NM SC: Photographers can't refuse homosexual weddings
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NM SC: Photographers can't refuse homosexual weddings
Posted by TN Bhoy on 8/22 at 4:16 pm
How the frick is this a "human rights" violation? And why does NM have a "human rights act?"

quote:

SANTA FE, N.M. — A commercial photography business owned by opponents of same-sex marriage violated New Mexico's anti-discrimination law by refusing to take pictures of a gay couple's commitment ceremony, the state's highest court ruled Thursday.

In an unanimous decision, the state Supreme Court said the business's refusal in 2006 to photograph the ceremony involving two women violated New Mexico's Human Rights Act "in the same way as if it had refused to photograph a wedding between people of different races."





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Posted by LSURussian on 8/22 at 4:20 pm to TN Bhoy
But Toddy promised us things like this wouldn't happen.....


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Posted by burdman on 8/22 at 4:20 pm to TN Bhoy
quote:

involving two women violated New Mexico's Human Rights Act "in the same way as if it had refused to photograph a wedding between people of different races."


When did homosexual become a race? I keep seeing it being compared to a race.

That being said, I'd take the pictures. Not going to pass up money because someone is ghey.



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Posted by Boats n Hose on 8/22 at 4:25 pm to burdman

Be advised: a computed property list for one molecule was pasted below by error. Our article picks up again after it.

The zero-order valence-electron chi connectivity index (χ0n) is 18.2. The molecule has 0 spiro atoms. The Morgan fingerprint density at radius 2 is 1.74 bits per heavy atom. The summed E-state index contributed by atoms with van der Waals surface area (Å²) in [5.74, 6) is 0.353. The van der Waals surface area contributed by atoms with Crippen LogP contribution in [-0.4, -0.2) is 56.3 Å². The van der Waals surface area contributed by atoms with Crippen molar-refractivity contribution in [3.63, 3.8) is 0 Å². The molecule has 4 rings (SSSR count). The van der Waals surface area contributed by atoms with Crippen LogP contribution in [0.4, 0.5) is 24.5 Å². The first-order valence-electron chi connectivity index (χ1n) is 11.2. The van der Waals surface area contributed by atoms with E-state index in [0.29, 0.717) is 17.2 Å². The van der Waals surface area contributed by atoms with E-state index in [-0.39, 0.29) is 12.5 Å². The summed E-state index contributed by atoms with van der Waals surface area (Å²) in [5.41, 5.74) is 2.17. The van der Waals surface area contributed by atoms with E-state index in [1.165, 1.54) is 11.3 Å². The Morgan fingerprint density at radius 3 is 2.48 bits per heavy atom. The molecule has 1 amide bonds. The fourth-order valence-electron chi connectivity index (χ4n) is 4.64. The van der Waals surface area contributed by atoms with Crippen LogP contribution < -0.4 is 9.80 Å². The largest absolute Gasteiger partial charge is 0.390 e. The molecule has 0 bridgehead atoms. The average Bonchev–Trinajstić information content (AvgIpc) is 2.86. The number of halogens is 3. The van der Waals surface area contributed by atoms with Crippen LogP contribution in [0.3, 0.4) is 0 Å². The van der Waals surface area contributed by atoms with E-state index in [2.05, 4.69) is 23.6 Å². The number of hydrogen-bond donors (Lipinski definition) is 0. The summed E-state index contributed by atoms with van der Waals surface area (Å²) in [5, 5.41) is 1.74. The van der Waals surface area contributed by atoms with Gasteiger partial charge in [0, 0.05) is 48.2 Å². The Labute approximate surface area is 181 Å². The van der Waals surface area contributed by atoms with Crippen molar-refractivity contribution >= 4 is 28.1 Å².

So businesses don't have the right to fefise service to anyone?

And yea I'd take the money, idaf about sexual orientation.



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Posted by Sentrius on 8/22 at 4:26 pm to burdman
quote:

Justice Richard Bosson wrote that the business owners "have to channel their conduct, not their beliefs, so as to leave space for other Americans who believe something different."

"That compromise is part of the glue that holds us together as a nation, the tolerance that lubricates the varied moving parts of us a people," Bosson wrote in an opinion concurring with the court's ruling. "That sense of respect we owe others, whether or not we believe as they do, illuminates this country, setting it apart from the discord that afflicts much of the rest of the world. In short, I would say to the Huguenins, with the utmost respect: it is the price of citizenship."




As someone who supports gay marriage, this is insane.

This judge needs to realize that people don't belong to you.



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Posted by burdman on 8/22 at 4:27 pm to Boats n Hose
quote:

So businesses don't have the right to fefise service to anyone?